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|Tutorial Series||Qt4 Ruby Tutorial|
|Previous||Tutorial 8 - Preparing for Battle|
|What's Next||Tutorial 10 - Smooth as Silk|
n this example we become graphic by drawing a cute little blue cannon. Only cannon.rb differs from the previous chapter.
painter = Qt::Painter.new(self)
We'll now start to use Qt::Painter in earnest. We create a painter that operates on this widget.
The edges of what Qt::Painter draws are drawn using the pen. Here we set it to Qt::NoPen, meaning that there will be no special edge when we draw something.
When Qt::Painter fills a rectangle, a circle, or whatever, it fills the shape using its brush. Here we set it to use a solid blue brush. (We could also use a pattern.) The blue brush will go all the way to the edges of the things we draw.
The Qt::Painter::translate() function translates the coordinate system of the Qt::Painter (i.e., it moves it by an offset). Here we set the (0, 0) point to the bottom-left corner of the widget. The x and y directions remain unchanged, i.e., all the y coordinates inside the widget are now negative. (See The Coordinate System for more information about Qt's coordinate system.)
painter.drawPie(Qt::Rect.new(-35, -35, 70, 70), 0, 90 * 16)
The Qt::Painter::drawPie() function draws a pie shape inside the specified rectangle using a start angle and an arc length. The angles are specified in sixteenths of a degree. Zero degrees is at the 3 o'clock position. The drawing direction is counter-clockwise. Here we draw a quarter of a circle in the bottom-left corner of the widget. The pie is filled with blue and has no outline.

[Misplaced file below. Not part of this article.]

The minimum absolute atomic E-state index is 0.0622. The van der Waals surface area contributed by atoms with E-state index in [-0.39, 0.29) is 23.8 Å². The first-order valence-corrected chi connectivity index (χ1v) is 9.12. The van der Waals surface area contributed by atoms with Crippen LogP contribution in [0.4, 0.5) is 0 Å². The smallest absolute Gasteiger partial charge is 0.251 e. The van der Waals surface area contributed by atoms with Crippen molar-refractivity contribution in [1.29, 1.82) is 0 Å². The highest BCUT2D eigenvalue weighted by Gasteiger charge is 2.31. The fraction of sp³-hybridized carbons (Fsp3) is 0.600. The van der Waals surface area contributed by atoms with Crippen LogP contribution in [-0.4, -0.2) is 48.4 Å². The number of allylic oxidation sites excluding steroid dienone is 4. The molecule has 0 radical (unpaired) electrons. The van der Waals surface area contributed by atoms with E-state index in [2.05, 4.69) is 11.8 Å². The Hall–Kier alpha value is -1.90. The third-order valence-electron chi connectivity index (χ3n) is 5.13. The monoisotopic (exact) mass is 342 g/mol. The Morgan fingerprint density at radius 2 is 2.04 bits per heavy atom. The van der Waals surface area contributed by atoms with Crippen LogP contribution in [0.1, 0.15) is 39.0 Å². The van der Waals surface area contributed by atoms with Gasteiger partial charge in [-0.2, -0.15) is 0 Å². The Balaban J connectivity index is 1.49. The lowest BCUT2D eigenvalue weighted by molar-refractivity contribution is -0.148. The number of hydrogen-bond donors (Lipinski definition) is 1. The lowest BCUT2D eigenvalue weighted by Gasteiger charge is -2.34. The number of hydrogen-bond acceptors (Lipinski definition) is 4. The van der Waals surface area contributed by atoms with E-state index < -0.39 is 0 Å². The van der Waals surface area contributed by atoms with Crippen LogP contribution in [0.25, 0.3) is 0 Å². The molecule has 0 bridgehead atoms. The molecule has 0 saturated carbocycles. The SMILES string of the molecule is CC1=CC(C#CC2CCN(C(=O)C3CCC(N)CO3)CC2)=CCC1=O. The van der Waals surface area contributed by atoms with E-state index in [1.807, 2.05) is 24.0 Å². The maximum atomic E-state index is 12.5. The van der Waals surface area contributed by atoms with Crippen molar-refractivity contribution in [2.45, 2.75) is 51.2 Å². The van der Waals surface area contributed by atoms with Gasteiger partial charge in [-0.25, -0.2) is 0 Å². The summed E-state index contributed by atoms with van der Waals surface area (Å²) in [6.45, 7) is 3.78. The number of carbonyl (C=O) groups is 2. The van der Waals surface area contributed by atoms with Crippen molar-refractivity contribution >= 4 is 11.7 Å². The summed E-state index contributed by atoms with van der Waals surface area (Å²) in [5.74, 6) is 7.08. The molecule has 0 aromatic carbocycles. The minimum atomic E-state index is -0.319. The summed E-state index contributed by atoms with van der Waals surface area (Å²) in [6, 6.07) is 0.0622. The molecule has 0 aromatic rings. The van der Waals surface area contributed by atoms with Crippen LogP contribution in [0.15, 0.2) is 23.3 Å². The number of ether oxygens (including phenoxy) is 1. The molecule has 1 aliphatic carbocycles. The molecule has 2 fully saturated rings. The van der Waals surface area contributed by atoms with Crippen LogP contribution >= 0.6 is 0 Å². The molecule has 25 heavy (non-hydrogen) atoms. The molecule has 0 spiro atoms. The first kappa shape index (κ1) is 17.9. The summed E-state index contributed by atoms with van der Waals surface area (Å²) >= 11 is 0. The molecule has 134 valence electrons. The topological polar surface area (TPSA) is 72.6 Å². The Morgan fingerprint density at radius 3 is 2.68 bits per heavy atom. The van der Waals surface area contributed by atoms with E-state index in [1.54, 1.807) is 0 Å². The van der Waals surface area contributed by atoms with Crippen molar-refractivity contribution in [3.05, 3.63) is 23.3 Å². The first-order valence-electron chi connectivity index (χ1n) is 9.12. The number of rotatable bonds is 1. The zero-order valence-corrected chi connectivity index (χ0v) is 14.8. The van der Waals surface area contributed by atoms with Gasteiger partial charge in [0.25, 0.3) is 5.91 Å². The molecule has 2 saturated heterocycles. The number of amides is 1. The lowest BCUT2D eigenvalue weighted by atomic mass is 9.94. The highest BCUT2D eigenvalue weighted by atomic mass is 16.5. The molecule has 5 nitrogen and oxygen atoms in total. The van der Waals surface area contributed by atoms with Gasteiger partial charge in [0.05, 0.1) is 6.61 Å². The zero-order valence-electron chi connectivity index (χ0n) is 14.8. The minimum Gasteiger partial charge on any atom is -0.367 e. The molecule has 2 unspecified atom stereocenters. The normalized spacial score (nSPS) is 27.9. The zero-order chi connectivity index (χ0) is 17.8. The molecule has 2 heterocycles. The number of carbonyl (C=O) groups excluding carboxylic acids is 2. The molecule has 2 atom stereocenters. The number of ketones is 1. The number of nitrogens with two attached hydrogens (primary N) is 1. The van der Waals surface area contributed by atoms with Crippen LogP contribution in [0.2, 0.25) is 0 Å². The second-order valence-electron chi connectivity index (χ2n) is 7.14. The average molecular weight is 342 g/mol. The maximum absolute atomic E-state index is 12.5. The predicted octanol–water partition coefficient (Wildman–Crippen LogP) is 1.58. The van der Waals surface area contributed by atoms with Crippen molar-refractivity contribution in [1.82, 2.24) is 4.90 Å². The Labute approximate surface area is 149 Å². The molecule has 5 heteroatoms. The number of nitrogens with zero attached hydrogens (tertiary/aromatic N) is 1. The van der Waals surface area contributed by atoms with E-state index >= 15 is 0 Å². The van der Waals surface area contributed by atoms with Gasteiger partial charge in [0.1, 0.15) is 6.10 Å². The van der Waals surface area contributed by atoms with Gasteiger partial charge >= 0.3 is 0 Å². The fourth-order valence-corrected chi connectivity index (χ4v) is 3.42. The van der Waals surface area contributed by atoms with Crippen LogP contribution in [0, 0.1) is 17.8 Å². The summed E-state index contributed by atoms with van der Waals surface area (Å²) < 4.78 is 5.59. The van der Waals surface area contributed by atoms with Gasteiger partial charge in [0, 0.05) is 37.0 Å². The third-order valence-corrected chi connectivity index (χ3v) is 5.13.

The Qt::Painter::rotate() function rotates the coordinate system of the Qt::Painter around the origin. The rotation argument is given in degrees (not given in sixteenths of a degree as above) and clockwise. Here we rotate the coordinate system @currentAngle degrees counter-clockwise.
painter.drawRect(Qt::Rect.new(30, -5, 20, 10))
The Qt::Painter::drawRect() function draws the specified rectangle. Here we draw the barrel of the cannon.
It can often be difficult to envision the resulting drawing when the coordinate system has been transformed ( translated, rotated, scaled, or sheared) as above.
In this case the coordinate system is first translated and then rotated. If the rectangle Qt::Rect.new(30, -5, 20, 10) had been drawn in the translated coordinate system, it would have looked like this:
Note that the rectangle is clipped by the border of the CannonField widget. When we rotate the coordinate system, for instance 60 degrees, the rectangle will be rotated around (0, 0), which is the bottom-left corner because we have translated the coordinate system. The result looks like this:
When the slider is operated the angle of the drawn cannon changes accordingly.
Set a different pen instead of Qt::NoPen. Set a patterned brush.